We must imbibe road maintenance culture —Oyo Commissioner for Works

Professor Raphael Afonja is the Commissioner for Public Works, Infrastructure and Transportation in Oyo State. In this interview by OLAWALE OLANIYAN and FAITH ADEOYE, he speaks on the plans of the Seyi Makinde-administration to boost roads and transportation system in the state.

What is your assessment of roads in the state?

When I assumed office, I pointed out that one of the issues we must confront is that we don’t have a system and our process is not adequate. One of the things I did was to assess our roads to know the issues we have to address. Our roads mostly are not designed for the weight of big trucks that ply these roads. We need to find a way to design these roads to accommodate the weight of trucks as well.

Also, we need to improve our maintenance culture; we don’t have to wait until a road becomes unmotorable before we start fixing it. We lack data and information when it comes to our design process. Roads here are really bad compared to the US. There, they always checked the state of their roads and bridges to make sure they are maintained properly which we don’t do here. These are the cultures we need to bring into our system in Nigeria.

 

Is that the reason the state government set up a project review committee?

The first thing the government did when it came on board is auditing of the projects we have on the ground; verify how much money the contractors collected and know the status of these projects in terms of completion. This is what a new government should do because we inherited these projects.

There is the need to know the amount paid to the contractors and if they have worked based on the funds given to them and see how far they have gone, but we found out that lots of these contractors collected money and they have not worked except for one of them who have worked beyond the amount paid to him.

This is why you see me on the streets all the time trying to make sure these contractors do their jobs and from there, we will continue to assess them to see who is performing and who is not. If they are not performing, the governor is not going to joke with the matter because he has zero tolerance for any form of abnormality.

We have communicated with these contractors and also asked for their work plan. There is a quality assurance team who will make sure what is being constructed meets the designs given to them.

 

When is the Oyo-Iseyin road going to be completed?

We gave the contractor 12 months but it is based on the dry season because if the weather does not permit, the contractor won’t be able to work. One thing I did with the approval of the governor is to get a performance bond from the contractor which means if he doesn’t perform up to expectations, he will have to pay us back.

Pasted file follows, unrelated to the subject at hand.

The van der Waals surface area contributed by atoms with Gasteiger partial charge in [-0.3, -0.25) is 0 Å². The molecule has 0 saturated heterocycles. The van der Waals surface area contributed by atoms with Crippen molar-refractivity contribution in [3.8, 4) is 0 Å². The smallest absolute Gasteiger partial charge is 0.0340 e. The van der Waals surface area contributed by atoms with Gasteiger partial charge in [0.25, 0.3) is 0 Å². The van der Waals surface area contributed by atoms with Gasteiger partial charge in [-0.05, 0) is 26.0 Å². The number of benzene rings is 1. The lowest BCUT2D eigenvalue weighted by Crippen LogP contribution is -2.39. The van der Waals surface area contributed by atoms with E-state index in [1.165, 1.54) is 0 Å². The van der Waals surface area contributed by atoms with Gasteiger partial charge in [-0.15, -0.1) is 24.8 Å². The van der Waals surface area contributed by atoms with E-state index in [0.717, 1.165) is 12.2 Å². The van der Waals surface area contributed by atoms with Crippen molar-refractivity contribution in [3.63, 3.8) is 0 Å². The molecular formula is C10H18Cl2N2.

Most of the contracts we met on the ground don’t have performance bond but moving forward, it will be the major priority for any contract awarded.

 

What are the plans on yet to be completed roads, especially local government roads in the state?

We are working on it. The governor is working tirelessly to make these projects successful. We are working with the newly-appointed local government areas chairmen; they have started submitting the list of the bad roads in their local government areas to the government.

 

What is the state of street lights project?

This is just the phase one of the project; we are working on phase two which will go as far as 500 kilometres. It is moving as planned though the project ought to have started earlier.

We have noticed that these street lights are being destroyed by vehicles and trucks and we realised that some of these drivers are drunk. People need to know that this government will not take pity on drivers who drink, drive and hit our poles. We will make sure they pay for these damaged poles and get prosecuted for breaking the law.

 

Recently, this government had a meeting with the leaders of NURTW in the state, what is the outcome of the forum?

Well, only the governor can speak on this issue. When these NURTW chiefs came to me recently, I told them the only person who can lift the ban placed on the Union is  the governor. So, until he does so, there is nothing anybody can do about it.

 

How do you intend to improve the state of buses and cabs in the state?

We have plans to construct four bus terminals in four places in the Ibadan metropolis – Ojoo, Challenge, New Ife road and Iwo road. We are going to have new buses coming in, we always have a proposal with the people who will bring in these buses. It will be a PPP (Public Private Partnership) with the bus companies.

We will also ensure that every vehicle on our roads is road worthy and conducive.

 

You own a Non-Governmental Organisation (NGO) which caters for women, as your work as a commissioner affected this pet project in any way?

(Laughs) I multitask, I have been doing this long before I became a commissioner. This does not affect my job in any way because it is an hobby for me. I understand that there is the need to support women, children who are vulnerable, widows, people who have been subjected to domestic abuse as well as senior citizens in the society.

I support them by giving them capitals to start businesses without interests because when you support and empower these people you should get interests from them. I have people who do these for me too, they give me feedbacks on how it is going.

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